Good news for biodiversity conservation: Amazonian turtle population is growing! According to research published in the journal Nature Sustainability, today there are nine times more turtles being born in the Amazonian beaches than in 1977.
The survey was based on 15 protected beaches on the Juruá River, one of the great tributaries of the Amazon River and based on the Mid Juruá Territory Program, coordinated by SITAWI. We talked with João Vitor Campos e Silva, one of the responsibles for the research and the Study of the Hydrologic Regime of the Mid Juruá Basin, to understand how conservation actions in the region, the participation of riverside communities and the incentives of targeted projects impact on this growth. Check the interview:
1) According to research published in Nature Sustainability, today there are nine times more turtles born on the beaches of the Amazon than in 1977. How is the involvement of local populations in the development of sustainable productive chains?
Amazonian chelonians have secular cultural importance for indigenous and non-indigenous riverside communities. Due to the high exploitation, the populations suffered a dramatic decline, being extinct in many locations. The community protection of spawning beaches has been the main responsible for the population recovery of the chelonians. On protected beaches, the human predation of eggs and females is only 2%. In unprotected beaches, predation reaches 99%. It is worth noting that it is not only the chelonians that benefit from the protection but a diverse group that makes up Amazonian biodiversity, including alligators, large catfish, iguanas, migratory birds, and even invertebrates. The importance of community protection is a pattern that is repeated for virtually all management activities. Community protagonism is really central to the ecological sustainability of production chains.
2) What is the impact of this baby boom for the conservation of Amazonian species?
The impact of the high production of puppies is the chance to recover the populations. The important thing is that the entry of young in the adult population is always greater than the output of adults, slaughtered by consumption.
3) The Mid Juruá Territory Program has supported the conservation of chelonians through the formation of Voluntary Environmental Agents and actions to support beach surveillance. What is the importance of such institutional support for the development of productive chains in the region?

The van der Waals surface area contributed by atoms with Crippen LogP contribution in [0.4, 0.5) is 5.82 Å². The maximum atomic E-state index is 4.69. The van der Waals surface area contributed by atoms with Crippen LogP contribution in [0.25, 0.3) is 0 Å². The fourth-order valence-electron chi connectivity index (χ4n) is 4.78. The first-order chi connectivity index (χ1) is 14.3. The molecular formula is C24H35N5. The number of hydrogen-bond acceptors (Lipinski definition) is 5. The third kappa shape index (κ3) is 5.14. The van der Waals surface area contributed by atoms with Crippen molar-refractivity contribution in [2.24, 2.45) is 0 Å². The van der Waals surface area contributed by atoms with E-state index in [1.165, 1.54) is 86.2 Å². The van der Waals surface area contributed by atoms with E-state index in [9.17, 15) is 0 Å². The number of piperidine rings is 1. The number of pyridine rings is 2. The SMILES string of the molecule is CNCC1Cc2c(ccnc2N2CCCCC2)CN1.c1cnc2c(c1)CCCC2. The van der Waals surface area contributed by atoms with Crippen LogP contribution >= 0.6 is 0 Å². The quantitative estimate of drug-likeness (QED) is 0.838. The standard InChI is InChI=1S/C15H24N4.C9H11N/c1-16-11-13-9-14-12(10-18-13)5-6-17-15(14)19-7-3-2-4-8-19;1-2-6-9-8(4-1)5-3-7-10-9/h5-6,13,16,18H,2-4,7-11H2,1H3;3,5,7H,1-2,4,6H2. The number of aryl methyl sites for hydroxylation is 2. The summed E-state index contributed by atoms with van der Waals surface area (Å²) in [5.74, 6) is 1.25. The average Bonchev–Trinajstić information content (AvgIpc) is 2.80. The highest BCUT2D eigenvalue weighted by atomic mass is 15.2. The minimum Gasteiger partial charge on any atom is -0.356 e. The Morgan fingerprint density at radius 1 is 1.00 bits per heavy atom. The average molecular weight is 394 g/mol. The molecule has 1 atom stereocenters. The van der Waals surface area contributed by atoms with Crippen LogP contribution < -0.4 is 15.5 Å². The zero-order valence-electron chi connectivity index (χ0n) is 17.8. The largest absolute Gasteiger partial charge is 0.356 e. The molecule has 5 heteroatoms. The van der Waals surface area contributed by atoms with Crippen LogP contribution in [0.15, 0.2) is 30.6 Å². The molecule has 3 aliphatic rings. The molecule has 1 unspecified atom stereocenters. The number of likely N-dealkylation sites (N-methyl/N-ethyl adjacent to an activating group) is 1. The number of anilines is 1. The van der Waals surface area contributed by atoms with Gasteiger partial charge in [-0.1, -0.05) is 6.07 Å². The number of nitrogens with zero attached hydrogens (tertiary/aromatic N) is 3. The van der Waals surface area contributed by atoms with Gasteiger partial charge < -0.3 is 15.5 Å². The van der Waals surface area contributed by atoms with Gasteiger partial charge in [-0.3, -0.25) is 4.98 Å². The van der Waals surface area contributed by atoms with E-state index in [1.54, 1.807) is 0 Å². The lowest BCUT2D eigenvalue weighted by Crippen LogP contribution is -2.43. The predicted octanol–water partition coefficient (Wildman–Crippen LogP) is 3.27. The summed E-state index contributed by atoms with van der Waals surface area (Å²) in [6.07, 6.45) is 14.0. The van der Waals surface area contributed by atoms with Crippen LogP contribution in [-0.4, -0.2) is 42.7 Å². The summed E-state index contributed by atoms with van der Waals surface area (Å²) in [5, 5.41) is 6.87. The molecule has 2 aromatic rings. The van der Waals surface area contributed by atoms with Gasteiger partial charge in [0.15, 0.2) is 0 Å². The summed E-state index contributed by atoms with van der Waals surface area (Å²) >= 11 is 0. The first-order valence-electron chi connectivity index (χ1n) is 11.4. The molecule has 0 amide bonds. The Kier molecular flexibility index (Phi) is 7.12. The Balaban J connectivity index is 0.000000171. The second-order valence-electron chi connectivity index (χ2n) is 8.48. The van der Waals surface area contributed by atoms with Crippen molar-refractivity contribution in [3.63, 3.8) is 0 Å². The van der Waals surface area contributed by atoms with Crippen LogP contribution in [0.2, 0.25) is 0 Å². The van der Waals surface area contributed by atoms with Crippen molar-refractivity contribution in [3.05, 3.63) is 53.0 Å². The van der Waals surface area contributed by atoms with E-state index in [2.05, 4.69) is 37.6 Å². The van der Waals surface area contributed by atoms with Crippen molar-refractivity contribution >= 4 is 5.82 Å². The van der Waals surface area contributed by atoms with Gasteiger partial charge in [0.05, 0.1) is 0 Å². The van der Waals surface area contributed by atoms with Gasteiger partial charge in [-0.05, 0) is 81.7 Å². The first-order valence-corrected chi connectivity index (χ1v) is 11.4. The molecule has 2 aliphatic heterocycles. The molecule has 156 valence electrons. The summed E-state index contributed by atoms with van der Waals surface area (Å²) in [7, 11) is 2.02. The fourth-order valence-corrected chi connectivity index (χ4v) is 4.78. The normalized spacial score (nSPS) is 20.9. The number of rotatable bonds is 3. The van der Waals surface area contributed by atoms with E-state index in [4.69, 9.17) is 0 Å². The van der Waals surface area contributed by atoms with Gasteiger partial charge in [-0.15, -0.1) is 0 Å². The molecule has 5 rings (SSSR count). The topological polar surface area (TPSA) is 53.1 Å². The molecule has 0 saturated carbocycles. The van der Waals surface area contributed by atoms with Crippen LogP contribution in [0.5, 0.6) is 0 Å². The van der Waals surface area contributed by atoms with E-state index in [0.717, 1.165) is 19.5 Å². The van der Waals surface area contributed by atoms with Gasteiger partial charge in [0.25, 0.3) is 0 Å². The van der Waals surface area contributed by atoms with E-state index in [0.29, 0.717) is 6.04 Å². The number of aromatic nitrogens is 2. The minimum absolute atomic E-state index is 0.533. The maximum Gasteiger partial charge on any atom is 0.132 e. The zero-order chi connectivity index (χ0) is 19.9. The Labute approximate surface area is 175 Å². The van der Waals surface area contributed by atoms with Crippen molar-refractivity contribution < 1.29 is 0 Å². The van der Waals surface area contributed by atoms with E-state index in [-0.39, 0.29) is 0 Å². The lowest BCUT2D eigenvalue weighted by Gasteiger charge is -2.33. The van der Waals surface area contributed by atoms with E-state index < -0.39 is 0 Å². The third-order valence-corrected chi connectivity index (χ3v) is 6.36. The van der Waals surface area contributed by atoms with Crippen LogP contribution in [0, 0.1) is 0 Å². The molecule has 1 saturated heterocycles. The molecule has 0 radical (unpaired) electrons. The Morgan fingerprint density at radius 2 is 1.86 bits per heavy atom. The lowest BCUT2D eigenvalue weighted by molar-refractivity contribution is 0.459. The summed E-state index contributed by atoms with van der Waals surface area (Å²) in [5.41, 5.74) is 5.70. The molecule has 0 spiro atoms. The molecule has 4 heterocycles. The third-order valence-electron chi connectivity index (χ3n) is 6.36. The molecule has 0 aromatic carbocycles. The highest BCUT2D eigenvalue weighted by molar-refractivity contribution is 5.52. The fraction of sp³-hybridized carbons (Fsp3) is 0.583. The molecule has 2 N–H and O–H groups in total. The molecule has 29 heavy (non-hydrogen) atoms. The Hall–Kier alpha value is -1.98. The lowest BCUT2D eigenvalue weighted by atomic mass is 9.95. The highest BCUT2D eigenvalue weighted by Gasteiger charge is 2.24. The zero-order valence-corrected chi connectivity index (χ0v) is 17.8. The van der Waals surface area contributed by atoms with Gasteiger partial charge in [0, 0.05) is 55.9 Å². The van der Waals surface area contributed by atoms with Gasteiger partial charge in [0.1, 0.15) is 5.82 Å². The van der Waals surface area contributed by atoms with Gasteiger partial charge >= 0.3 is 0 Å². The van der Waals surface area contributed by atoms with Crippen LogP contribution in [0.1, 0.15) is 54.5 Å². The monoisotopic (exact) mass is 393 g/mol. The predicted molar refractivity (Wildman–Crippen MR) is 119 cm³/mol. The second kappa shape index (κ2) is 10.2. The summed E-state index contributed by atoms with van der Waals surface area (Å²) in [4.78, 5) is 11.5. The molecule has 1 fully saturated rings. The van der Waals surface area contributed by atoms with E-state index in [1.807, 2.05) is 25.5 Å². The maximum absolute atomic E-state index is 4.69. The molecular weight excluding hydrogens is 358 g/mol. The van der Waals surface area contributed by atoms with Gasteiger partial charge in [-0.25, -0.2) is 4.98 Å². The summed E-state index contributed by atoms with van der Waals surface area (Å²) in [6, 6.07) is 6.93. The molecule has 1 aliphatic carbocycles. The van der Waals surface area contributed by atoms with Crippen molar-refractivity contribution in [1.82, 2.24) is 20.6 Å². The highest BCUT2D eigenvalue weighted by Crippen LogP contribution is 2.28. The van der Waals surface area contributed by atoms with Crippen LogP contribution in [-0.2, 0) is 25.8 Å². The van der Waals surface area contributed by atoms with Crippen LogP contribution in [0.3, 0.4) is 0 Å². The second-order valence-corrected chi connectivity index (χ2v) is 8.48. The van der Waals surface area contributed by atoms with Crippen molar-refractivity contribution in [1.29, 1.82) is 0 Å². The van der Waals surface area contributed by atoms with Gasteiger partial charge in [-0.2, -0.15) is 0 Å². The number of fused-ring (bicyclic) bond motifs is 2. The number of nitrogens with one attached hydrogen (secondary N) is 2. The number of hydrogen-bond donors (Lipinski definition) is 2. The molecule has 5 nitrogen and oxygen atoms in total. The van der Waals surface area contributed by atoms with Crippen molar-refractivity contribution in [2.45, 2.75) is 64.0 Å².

Local organizations and rural communities have worked hard to ensure the continuity of the program every year. Therefore, support of this nature is fundamental, since they guarantee the maintenance of the activity. But it is also important to emphasize that we need more perennial sources of financing that can actually increase the financial reward of this program. A good outlook is in this puppet management experiment, which can really cement a long-term income opportunity.
4) The Mid Juruá Territory Program also comprises Studies on the Hydrological Regime of the Mid Juruá Basin for the next 22 months. How can this study contribute to the conservation of chelonians?
In this work, we will have the opportunity to evaluate the impact of extreme events on the reproduction of the chelonians. What happens when the river dries too fast? What is the importance of big floods? These are fundamental questions for the conservation of the chelonians that will be approached in this work. In addition, we will try to estimate the mortality of the offspring in the face of the rapid and unexpected rise of the rivers. This will be fundamental in developing adaptive strategies that mitigate the effects of global change on this very important resource.
5) In 2018, you received the 1st place in the Master and Doctor category of the Young Scientist award, with work on the sustainable management of Pirarucu. How can sustainable value chains conserve biodiversity and promote social development in the region?
The only way we can actually advance the conservation of the Amazon is by creating sustainable paths where the rural communities are protagonists of the process. Rural communities are key to protecting forests and productive chains of socio-biodiversity are the best strategy we have for aligning conservation with rural development.
The management of chelonians is part of a broad framework for the sustainable development of the Mid Juruá region, which includes successful production chains such as pirarucu, oleaginous and açaí management. Community arrangements, where the riverside people lead development, have been used successfully in the Amazon region, providing positive and long-lasting results. Get to know one of the actions of the Mid Juruá Territory Program: https://www.youtube.com/watch?v=cvhSpJ-ycFE
Check out the main results of the research, conducted and published in the journal Nature Sustainability, at https://youtu.be/q0Th6O39qUo. The article can be accessed at https://www.nature.com/articles/s41893-018-0170-5